By chronicling the everyday experiences of women in a rural Head Start program, Lynda J. Ames and Jeanne Ellsworth examine the processes of underprivileged women working to make a better life for themselves and their families. The authors explain that in order to empower its participants, the Head Start program allows many women to work as aides or on advisory boards in order to learn how to impact the structures that constrain their lives. This enables participants to take more control while receiving financial assistance and other opportunities for new social support structures.
Head Start was designed around the assumption that its aim should be to "correct" certain presumed deficits of parents, and many policymakers and participants swear by the program for its capacity to empower and its remarkable success rate. Unfortunately, while empowerment can make women's lives more manageable and more rewarding, many administrators feel that it does not change the immediate structure of poverty. In the search for a program design that provides more accountability, administrators are moving to take more control of local programs, thereby decreasing the mothers' control and threatening the flexibility and the empowerment potential of the program, two key factors that have made Head Start so successful.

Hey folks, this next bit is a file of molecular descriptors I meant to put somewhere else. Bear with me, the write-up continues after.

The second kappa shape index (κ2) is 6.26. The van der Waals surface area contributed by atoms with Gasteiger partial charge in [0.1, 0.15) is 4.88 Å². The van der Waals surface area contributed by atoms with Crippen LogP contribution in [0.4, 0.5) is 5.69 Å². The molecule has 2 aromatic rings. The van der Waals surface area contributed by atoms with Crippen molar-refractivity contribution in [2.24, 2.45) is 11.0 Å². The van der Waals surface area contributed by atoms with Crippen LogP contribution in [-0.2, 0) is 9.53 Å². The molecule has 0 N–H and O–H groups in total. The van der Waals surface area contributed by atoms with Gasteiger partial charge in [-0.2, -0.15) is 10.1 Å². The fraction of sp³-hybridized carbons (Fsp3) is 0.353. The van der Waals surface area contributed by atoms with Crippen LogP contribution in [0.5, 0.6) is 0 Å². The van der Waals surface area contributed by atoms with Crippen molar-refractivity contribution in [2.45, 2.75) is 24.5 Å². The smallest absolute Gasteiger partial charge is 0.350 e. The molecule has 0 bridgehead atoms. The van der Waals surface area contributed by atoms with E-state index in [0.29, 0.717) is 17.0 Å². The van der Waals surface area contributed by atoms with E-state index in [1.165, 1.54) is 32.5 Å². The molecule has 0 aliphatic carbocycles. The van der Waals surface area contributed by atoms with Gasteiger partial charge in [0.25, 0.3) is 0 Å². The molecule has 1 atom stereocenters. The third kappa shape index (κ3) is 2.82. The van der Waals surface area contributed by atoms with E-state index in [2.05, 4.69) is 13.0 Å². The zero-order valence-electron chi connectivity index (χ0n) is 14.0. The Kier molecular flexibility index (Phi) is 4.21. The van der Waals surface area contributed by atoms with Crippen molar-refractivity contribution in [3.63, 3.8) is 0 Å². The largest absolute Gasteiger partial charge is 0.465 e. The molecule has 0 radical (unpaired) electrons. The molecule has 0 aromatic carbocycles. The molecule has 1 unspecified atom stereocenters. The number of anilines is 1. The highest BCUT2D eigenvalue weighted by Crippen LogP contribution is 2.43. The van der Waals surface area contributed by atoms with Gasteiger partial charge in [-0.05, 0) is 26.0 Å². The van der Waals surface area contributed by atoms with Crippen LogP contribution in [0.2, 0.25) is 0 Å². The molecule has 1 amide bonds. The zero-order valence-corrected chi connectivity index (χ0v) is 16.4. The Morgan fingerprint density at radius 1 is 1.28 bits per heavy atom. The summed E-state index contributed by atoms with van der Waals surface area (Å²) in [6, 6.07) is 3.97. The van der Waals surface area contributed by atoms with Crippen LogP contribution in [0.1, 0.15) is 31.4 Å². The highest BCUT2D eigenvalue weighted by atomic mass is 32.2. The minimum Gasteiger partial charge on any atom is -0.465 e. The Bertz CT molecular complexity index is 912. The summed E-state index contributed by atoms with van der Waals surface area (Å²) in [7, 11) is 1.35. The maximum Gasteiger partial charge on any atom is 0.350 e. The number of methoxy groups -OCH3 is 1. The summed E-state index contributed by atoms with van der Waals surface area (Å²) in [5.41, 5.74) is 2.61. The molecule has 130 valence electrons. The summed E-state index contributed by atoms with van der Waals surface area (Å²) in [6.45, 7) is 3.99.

It is this struggle for control of the women's day-to-day lives and families that Ames and Ellsworth reveal through personal stories. Women Reformed, Women Empowered is not only a testament to the successes of the program, but a story of poor women finding the resources they need, and a call to reevaluate disempowering policies that can drive underprivileged families deeper into apathy and hopelessness.